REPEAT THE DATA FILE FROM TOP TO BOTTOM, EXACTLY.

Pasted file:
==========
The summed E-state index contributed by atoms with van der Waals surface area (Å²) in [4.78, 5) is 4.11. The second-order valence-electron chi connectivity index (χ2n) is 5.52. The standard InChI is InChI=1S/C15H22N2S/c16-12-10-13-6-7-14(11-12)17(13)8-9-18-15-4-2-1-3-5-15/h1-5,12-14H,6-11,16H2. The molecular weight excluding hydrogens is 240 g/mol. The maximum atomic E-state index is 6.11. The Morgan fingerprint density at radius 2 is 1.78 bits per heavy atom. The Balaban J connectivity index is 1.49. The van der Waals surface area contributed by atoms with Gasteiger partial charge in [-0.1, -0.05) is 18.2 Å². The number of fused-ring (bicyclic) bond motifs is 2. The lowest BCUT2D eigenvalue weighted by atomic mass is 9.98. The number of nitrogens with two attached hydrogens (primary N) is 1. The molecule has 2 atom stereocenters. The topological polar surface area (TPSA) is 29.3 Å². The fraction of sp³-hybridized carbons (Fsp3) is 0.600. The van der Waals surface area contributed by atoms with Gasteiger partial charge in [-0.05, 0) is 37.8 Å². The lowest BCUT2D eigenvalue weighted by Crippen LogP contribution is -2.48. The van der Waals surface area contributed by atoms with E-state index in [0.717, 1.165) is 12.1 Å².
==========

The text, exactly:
The summed E-state index contributed by atoms with van der Waals surface area (Å²) in [4.78, 5) is 4.11. The second-order valence-electron chi connectivity index (χ2n) is 5.52. The standard InChI is InChI=1S/C15H22N2S/c16-12-10-13-6-7-14(11-12)17(13)8-9-18-15-4-2-1-3-5-15/h1-5,12-14H,6-11,16H2. The molecular weight excluding hydrogens is 240 g/mol. The maximum atomic E-state index is 6.11. The Morgan fingerprint density at radius 2 is 1.78 bits per heavy atom. The Balaban J connectivity index is 1.49. The van der Waals surface area contributed by atoms with Gasteiger partial charge in [-0.1, -0.05) is 18.2 Å². The number of fused-ring (bicyclic) bond motifs is 2. The lowest BCUT2D eigenvalue weighted by atomic mass is 9.98. The number of nitrogens with two attached hydrogens (primary N) is 1. The molecule has 2 atom stereocenters. The topological polar surface area (TPSA) is 29.3 Å². The fraction of sp³-hybridized carbons (Fsp3) is 0.600. The van der Waals surface area contributed by atoms with Gasteiger partial charge in [-0.05, 0) is 37.8 Å². The lowest BCUT2D eigenvalue weighted by Crippen LogP contribution is -2.48. The van der Waals surface area contributed by atoms with E-state index in [0.717, 1.165) is 12.1 Å².